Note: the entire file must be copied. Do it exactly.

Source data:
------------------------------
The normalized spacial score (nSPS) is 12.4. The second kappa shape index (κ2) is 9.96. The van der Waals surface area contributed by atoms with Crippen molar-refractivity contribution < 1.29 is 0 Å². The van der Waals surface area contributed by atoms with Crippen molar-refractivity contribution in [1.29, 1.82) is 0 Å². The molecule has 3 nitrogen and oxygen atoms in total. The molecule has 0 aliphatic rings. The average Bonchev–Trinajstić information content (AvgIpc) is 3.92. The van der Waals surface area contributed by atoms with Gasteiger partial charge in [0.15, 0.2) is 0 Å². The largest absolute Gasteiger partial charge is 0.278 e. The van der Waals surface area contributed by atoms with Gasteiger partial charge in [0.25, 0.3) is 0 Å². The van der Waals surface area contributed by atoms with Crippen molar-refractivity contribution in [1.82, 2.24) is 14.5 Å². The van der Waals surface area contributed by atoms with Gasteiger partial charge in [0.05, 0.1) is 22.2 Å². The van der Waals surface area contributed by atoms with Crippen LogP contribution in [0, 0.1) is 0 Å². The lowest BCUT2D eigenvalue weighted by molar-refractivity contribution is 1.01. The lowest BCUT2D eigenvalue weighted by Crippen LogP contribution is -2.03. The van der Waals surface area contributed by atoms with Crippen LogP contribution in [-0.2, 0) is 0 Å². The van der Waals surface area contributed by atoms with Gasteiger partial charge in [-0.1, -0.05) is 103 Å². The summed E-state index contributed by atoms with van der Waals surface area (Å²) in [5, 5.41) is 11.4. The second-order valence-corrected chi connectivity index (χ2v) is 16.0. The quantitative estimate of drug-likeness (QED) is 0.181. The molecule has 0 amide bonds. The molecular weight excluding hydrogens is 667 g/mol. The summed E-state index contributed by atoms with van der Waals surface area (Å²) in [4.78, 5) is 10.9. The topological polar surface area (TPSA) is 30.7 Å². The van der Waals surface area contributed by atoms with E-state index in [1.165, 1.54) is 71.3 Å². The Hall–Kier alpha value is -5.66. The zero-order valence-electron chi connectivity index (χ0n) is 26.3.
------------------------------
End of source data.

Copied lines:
The normalized spacial score (nSPS) is 12.4. The second kappa shape index (κ2) is 9.96. The van der Waals surface area contributed by atoms with Crippen molar-refractivity contribution < 1.29 is 0 Å². The van der Waals surface area contributed by atoms with Crippen molar-refractivity contribution in [1.29, 1.82) is 0 Å². The molecule has 3 nitrogen and oxygen atoms in total. The molecule has 0 aliphatic rings. The average Bonchev–Trinajstić information content (AvgIpc) is 3.92. The van der Waals surface area contributed by atoms with Gasteiger partial charge in [0.15, 0.2) is 0 Å². The largest absolute Gasteiger partial charge is 0.278 e. The van der Waals surface area contributed by atoms with Gasteiger partial charge in [0.25, 0.3) is 0 Å². The van der Waals surface area contributed by atoms with Crippen molar-refractivity contribution in [1.82, 2.24) is 14.5 Å². The van der Waals surface area contributed by atoms with Gasteiger partial charge in [0.05, 0.1) is 22.2 Å². The van der Waals surface area contributed by atoms with Crippen LogP contribution in [0, 0.1) is 0 Å². The lowest BCUT2D eigenvalue weighted by molar-refractivity contribution is 1.01. The lowest BCUT2D eigenvalue weighted by Crippen LogP contribution is -2.03. The van der Waals surface area contributed by atoms with Crippen LogP contribution in [-0.2, 0) is 0 Å². The van der Waals surface area contributed by atoms with Gasteiger partial charge in [-0.1, -0.05) is 103 Å². The summed E-state index contributed by atoms with van der Waals surface area (Å²) in [5, 5.41) is 11.4. The second-order valence-corrected chi connectivity index (χ2v) is 16.0. The quantitative estimate of drug-likeness (QED) is 0.181. The molecule has 0 amide bonds. The molecular weight excluding hydrogens is 667 g/mol. The summed E-state index contributed by atoms with van der Waals surface area (Å²) in [4.78, 5) is 10.9. The topological polar surface area (TPSA) is 30.7 Å². The van der Waals surface area contributed by atoms with E-state index in [1.165, 1.54) is 71.3 Å². The Hall–Kier alpha value is -5.66. The zero-order valence-electron chi connectivity index (χ0n) is 26.3.